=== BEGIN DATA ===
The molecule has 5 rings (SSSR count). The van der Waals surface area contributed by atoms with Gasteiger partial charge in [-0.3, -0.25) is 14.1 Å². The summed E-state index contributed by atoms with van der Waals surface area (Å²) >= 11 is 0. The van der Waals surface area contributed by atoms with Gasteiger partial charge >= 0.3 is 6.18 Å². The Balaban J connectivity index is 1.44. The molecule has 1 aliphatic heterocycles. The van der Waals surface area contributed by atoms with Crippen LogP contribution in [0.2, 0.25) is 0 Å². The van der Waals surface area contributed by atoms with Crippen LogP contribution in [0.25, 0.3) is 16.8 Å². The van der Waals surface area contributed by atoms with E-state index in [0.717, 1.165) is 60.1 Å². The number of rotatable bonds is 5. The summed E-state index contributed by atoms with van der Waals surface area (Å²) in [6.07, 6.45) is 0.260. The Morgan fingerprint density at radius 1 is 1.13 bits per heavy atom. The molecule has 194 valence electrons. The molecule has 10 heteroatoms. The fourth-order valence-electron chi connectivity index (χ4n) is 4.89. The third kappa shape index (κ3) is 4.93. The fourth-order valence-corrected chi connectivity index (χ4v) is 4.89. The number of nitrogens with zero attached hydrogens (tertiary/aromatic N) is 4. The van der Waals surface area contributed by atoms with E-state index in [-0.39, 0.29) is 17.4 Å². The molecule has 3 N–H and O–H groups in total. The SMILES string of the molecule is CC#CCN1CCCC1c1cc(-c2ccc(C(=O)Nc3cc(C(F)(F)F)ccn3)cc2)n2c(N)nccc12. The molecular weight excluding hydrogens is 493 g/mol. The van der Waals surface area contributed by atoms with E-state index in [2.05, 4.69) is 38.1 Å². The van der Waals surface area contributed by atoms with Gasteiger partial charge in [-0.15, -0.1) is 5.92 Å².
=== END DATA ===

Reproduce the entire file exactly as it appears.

The molecule has 5 rings (SSSR count). The van der Waals surface area contributed by atoms with Gasteiger partial charge in [-0.3, -0.25) is 14.1 Å². The summed E-state index contributed by atoms with van der Waals surface area (Å²) >= 11 is 0. The van der Waals surface area contributed by atoms with Gasteiger partial charge >= 0.3 is 6.18 Å². The Balaban J connectivity index is 1.44. The molecule has 1 aliphatic heterocycles. The van der Waals surface area contributed by atoms with Crippen LogP contribution in [0.2, 0.25) is 0 Å². The van der Waals surface area contributed by atoms with Crippen LogP contribution in [0.25, 0.3) is 16.8 Å². The van der Waals surface area contributed by atoms with E-state index in [0.717, 1.165) is 60.1 Å². The number of rotatable bonds is 5. The summed E-state index contributed by atoms with van der Waals surface area (Å²) in [6.07, 6.45) is 0.260. The Morgan fingerprint density at radius 1 is 1.13 bits per heavy atom. The molecule has 194 valence electrons. The molecule has 10 heteroatoms. The fourth-order valence-electron chi connectivity index (χ4n) is 4.89. The third kappa shape index (κ3) is 4.93. The fourth-order valence-corrected chi connectivity index (χ4v) is 4.89. The number of nitrogens with zero attached hydrogens (tertiary/aromatic N) is 4. The van der Waals surface area contributed by atoms with E-state index in [-0.39, 0.29) is 17.4 Å². The molecule has 3 N–H and O–H groups in total. The SMILES string of the molecule is CC#CCN1CCCC1c1cc(-c2ccc(C(=O)Nc3cc(C(F)(F)F)ccn3)cc2)n2c(N)nccc12. The molecular weight excluding hydrogens is 493 g/mol. The van der Waals surface area contributed by atoms with E-state index in [2.05, 4.69) is 38.1 Å². The van der Waals surface area contributed by atoms with Gasteiger partial charge in [-0.15, -0.1) is 5.92 Å².